When I took my class on Grace last semester, one thing, among the thousands, that hit me was that our teacher (a therapist) explained that everyone has two basic emotional needs: 1) to be ok, and 2) to know that they matter.
Isn’t it the most beautiful form of human nature to make one another understand that they matter?
I am reminded of this thought on a daily basis. The child who needs some extra attention or an extra hug. The seemingly calloused sales clerk who may just be having a rough day, and may need someone to be gentle with them. The blog reader who sees the world through different lenses than I do. It all matters.
When my mom recommended this book, Tattoos on the Heart a few months ago I was in the middle of three others so I put it on the back burner. But when it was my turn to choose a book for book club last month, I remembered that recommendation and chose it.
And oh boy, it did not disappoint.
This review from Amazon explains it better than I can:
For twenty years, Gregory Boyle has run Homeboy Industries, a gang-intervention program located in the Boyle Heights neighborhood of Los Angeles, the gang capital of the world. In Tattoos on the Heart, he distills his experience working in the ghetto into a breathtaking series of parables inspired by faith.
These essays about universal kinship and redemption are moving examples of the power of unconditional love and the importance of fighting despair. Gorgeous and uplifting, Tattoos on the Heart reminds us that no life is less valuable than another.
This man, to me, embodies Christ-like love. I mean, just look at him in this picture surrounded by these gang members he adores and who adore him because he gives them a place next to him. He “sees” them. He stands with them. No matter what they do or say. He has their back.
As he says, “attention from another reminds us of our true shape in God.” Isn’t that just so beautiful? He tells stories of all these “homies,” many in rivaling gangs, who come to get honest work at Homeboy Industries. And he chronicles stories of their lives.
And it is beautiful. Spoke right to my heart. Pretty much every one of those stories had me with tears welling up in my eyes. Love is just such a beautiful thing. And it comes from getting to know people. “It always becomes impossible to demonize someone you know.”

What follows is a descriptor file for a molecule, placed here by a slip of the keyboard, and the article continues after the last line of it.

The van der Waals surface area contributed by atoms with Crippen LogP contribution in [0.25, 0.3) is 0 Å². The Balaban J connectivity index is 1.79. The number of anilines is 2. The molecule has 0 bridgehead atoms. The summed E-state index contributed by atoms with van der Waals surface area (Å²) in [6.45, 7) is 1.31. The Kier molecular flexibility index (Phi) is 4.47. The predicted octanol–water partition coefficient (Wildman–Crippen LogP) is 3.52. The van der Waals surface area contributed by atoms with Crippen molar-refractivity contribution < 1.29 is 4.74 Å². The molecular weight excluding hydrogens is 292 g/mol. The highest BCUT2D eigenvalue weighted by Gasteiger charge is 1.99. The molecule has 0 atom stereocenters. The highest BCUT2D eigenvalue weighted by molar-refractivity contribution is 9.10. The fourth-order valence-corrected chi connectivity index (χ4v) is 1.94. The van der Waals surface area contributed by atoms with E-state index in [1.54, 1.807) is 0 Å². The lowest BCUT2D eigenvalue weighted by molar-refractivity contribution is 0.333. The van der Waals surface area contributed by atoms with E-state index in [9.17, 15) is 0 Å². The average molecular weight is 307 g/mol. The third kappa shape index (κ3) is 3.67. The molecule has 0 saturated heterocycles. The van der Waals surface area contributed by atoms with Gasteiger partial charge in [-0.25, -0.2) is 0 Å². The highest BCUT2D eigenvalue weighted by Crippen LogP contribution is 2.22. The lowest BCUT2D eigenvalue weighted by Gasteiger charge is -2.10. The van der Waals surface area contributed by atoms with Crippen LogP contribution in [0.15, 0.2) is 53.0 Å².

I loved a story near the end when Gregory Boyle is invited to bring three of the “homies” to visit the White House. They have never flown before so it is quite an adventure for them (see video below), but at one point one of them doesn’t come back to his seat for a long period of time. Finally he returns and tells “G” (Gregory Boyle) that he got talking to a flight attendant who he ended up giving a descriptive tour of his life and Homeboy Industries. And he told her that for the first time the night before three gang members got to visit the White House and have dinner there. “And she cried.” To this “G” replies, “well, what did you expect? She just caught a glimpse of you. She saw that you are somebody. She recognized you as the shape of God’s heart. Sometimes people cry when they see that.”
Makes me wonder how often we recognize others around us as “the shape of God’s heart.” Our children. Our husbands. Our friends. Strangers on the street. They are all “the shape of God’s heart.” How often do we recognize that WE are “the shape of God’s heart.” Because, after all, that’s what we are isn’t it? It doesn’t matter how many tattoos we are covered with or whether we are broken or whole. It doesn’t matter if we make a million mistakes or if we have lost track of who we are.
The bottom line is that He knows.
And if we can only recognize that, and feel that unconditional Love, perhaps, just like that lady did on the airplane, we can recognize ourselves. And in doing so we can recognize others. We can give others “tattoos on their hearts” just as they can hold us and give us their own. After all, sometimes we forget that we all belong to each other.
Oh there is so much more to say, so many stories filled with Grace and unconditional love. But for today I’ll leave you with this video clip that I think is so powerful and had me with tears running down my cheeks as I prepared for book club to meet here last night. It is so good.
“Jesus says, ‘you are the light of the world.’ I like even more what Jesus doesn’t say. He does not say, “One day, if you are more perfect and try really hard, you’ll be light.” He doesn’t say ‘If you play by the rules, cross your T’s and dot your I’s, then maybe you’ll become light.’ No. He says, straight out, ‘You are light.’ It is the truth of who you are, waiting only for you to discover it. So, for God’s sake, don’t move. No need to contort yourself to be anything other than you are.”
Yes, our “true shape in God” isn’t something that we have to contort ourselves into being. We are already there.